Ultraviolet Paperback – 2 Jun 2011
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An incredibly rich book...Anderson's writing is effortless and compelling...complex, deep and wonderfully written. (Birmingham Post)
An incredibly rich book that is packed with mystery and hints of paranormal... Effortless and compelling. (Birmingham Post)
Completely unlike any teen novel you've read. (SugarScape)
I'm a huge fan of teenage and genre-busting books like Ultraviolet. (Derby Telegraph)
EVERYTHING YOU BELIEVE IS WRONGSee all Product description
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The majority of the book is set in Pine Hills Hospital, where Alison is treated as though she has a mental illness, but although her health is cause for concern, she is not ill. Alison has synesthesia - a real neurological condition where a person may process letters as colours or words as tastes. This was the first time I'd heard of such an ability and I was fascinated by it, although I cannot claim to know how much accuracy this representation holds. And of course, this ability is subtly blended with elements of the paranormal, which is slowly but magnificently uncovered throughout the course of the book.
I predicted the twist of the story because of the paranormal genre (and because of Goodreads - curse you, Goodreads!), but nothing could prepare me for the extent it reached beyond my expectations. The story was highly original and Alison's experiences of the world were so incredibly vivid and well developed that I was fully absorbed.
I did have some minor quibbles which is what prevented the book from being a 5 star read. I had very mixed feelings about the focal relationship within the story, and there was no clear line between what was supernatural and what would be what a synesthyte would actually experience. From my minimal understanding of synesthesia, I know that it is not a mental illness, and it is clarified as such in the book. But for Alison it was debilitating in a way that I think she did require support, which is not what a real person with syneasthesia would experience.
Nevertheless, I was utterly captivated by this book. It has been so long since I have read a book of this size in such a short space of time and I could not put it down. It is unusual, but I find that is where the beauty of Ultraviolet lies.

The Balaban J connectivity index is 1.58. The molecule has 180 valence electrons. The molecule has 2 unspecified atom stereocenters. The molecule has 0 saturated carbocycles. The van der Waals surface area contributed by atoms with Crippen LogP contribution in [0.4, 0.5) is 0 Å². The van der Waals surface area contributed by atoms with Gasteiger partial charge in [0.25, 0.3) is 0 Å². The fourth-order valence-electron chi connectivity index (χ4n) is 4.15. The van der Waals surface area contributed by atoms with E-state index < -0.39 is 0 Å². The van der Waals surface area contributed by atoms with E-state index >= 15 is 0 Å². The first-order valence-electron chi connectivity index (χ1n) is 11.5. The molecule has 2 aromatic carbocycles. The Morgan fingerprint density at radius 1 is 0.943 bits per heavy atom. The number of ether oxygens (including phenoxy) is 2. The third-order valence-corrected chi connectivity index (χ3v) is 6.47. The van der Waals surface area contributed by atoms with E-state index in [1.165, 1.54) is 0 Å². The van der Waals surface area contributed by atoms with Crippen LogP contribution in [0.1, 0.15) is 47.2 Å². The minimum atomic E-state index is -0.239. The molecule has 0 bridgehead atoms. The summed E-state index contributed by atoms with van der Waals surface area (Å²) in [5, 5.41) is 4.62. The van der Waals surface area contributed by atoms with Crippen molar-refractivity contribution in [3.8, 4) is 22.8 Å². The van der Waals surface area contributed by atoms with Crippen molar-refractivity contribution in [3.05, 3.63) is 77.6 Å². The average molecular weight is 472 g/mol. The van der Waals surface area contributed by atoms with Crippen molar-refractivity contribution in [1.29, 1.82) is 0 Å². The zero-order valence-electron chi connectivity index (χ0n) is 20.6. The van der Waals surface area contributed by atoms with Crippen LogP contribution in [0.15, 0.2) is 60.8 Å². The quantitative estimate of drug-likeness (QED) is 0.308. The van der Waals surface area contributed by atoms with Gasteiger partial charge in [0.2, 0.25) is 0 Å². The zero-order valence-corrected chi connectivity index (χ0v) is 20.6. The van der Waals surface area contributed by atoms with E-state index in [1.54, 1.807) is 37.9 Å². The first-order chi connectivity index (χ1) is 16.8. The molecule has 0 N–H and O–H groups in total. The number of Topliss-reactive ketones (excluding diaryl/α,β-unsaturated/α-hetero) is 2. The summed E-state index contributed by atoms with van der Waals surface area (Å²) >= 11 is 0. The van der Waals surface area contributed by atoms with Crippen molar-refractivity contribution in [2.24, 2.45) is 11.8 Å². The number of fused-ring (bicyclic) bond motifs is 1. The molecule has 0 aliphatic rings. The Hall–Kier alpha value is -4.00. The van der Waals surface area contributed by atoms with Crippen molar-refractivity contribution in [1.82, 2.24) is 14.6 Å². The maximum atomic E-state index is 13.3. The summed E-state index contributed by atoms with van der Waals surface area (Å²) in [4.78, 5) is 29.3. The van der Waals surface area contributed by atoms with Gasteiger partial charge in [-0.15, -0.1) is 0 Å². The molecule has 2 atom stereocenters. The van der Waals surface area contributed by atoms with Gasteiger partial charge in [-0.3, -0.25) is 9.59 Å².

Warnings: Set in mental facility, topic of mental illness (will be discussed in this review), mentions of self-harm
Diversity note: protagonist with synesthesia
Secondly, most of the book is set in a teenage mental institution, and it really conjures up a great sense of horror and panic. Unlike some literary depictions of asylums, no one was sadistic or neglectful or corrupt, and nothing truly awful happened. The staff care about our sectioned heroine - but the grinding horror of not being allowed home, of taking medication with unpleasant side effects and being constantly monitored was almost more traumatic to read about than a more OTT depiction.
Thirdly - and this was the thing that really made the book special for me - I just didn't know what was going on or what genre of book I'd landed in. Our narrator, Alison, has been sectioned after she had a fight with a school mate, who disappeared into thin air in front of her, causing her to seemingly have some form of nervous breakdown. No one has seen the other girl since. The police believe she has something to do with it, the doctors think she has a serious mental illness. And the great thing is that I didn't know what to believe. It felt equally plausible that Alison was schizophrenic and had imagined the other girl disappearing, that she'd killed her accidentally and was in shock and denial, or that something supernatural has happened. For the majority of the book, I didn't know whether I was reading a crime thriller, a gritty study of mental illness or a paranormal novel. For the full effect, I'd recommend you're very careful around reviews, even if you're usually okay with spoilers.
In the end, everything is explained and wrapped up convincingly - though not too neatly. And in between, there's some great character development, some challenging of perceptions, and a rather sweet romance. Definitely worth a read if you're looking for something a bit different.
After MUCH research on the problem, (text starts black on page change and then immediately fades to be barely readable) I discovered that the reason for this is that the publisher has set a coloured font. Since kindles are black & white, it displays as faded text instead.
It's still possible to read the book on the kindle program for PC, but it's a very silly oversight that seems to be a fairly common publisher error, since I discovered the reason by googling and found somebody with the same problem on a different book.
Please be aware before buying this book to read on your kindle.